No such problem occurs with The Working Class Goes to Heaven, which is as outraged and explosive as Lady Killer is modest and obsequious. The film deals with a factory worker, Lulu (Gian Maria Volonte), who is so bitter and cynical that he identifies completely with his job. While this does nothing to endear him to his co-workers, who would like some regulations on the piece-work quotas that come down from management, nothing can stop Lulu from assuming the role of the machine and spitting bile back on his less conscientious colleagues. All of this changes when Lulu is wounded on the job and temporarily laid-off: he starts listening to the communists goading the workers outside of the factory and wondering if they don't have a point.
Petri had clearly gone through a transformation by this point, chucking the gentle finger-wagging of his debut for a more detailed analysis and a more urgent technique. As Lulu becomes a pawn, trapped in the triangle between the malevolent owners, the ineffectual union, and the self-serving radicals who would lead him to revolution, the film telescopes from the outer social mechanism to one of its cogs, and shows how the system works through the navigations of one of its most expendable members. Furthermore, it expresses, like no other film, the horrible monotony and misery of life on the assembly line, in which one is simply a machine that earns money and endures that fate no matter who pulls the strings. This is no mere "message" picture: it's a bomb that goes off in your head.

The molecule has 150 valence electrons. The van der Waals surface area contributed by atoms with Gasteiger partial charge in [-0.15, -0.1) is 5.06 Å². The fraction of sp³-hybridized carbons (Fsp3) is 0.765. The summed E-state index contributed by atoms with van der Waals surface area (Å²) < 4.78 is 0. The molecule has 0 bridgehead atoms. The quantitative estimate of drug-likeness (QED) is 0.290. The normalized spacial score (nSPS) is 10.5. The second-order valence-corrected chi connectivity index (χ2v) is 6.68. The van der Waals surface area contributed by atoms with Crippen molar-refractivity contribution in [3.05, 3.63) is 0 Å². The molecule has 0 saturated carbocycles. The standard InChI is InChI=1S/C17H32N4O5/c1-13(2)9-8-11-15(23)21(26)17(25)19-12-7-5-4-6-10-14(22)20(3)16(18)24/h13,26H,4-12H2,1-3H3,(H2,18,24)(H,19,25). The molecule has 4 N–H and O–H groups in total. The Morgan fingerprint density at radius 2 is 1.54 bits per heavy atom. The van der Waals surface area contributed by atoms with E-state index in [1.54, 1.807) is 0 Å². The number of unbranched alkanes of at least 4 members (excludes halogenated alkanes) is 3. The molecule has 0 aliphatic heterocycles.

And where the earlier film traded in a seamless naturalism, The Working Class Goes to Heaven is a barrage of shots that slap the viewer back into consciousness. Few images are as haunting as the dehumanized mass of workers walking down the path to the factory, or the montages that bring together Volonte and his machine: the lighting is a bilious yellow, further enhancing the sick atmosphere of the factory; his scenes at home are underlit to show his confusion in dealing with his common-law wife and her child. Structurally, it slams its scenes together with violent speed, overloading you with information and forcing you to assume the deer-in-the-headlights confusion of its hero--even composer Ennio Morricone is in on the act, contributing a score that lies somewhere between machine-press and machine-gun. The film is a non-stop, breakneck charge at the audience, and it stays with--some might say traumatizes--you longer than a Hollywood liberal number ever would.
I was unfamiliar with the work of Elio Petri until the Cinematheque Ontario's current retrospective, so I can't speak with any authority on his work. But if you were to choose from his films, I would put my money on something from the late-Sixties or later: On evidence of his debut as well as his Palme d'or winner, the engaged Petri is better than the merely engaging. Originally published: February 21, 2003.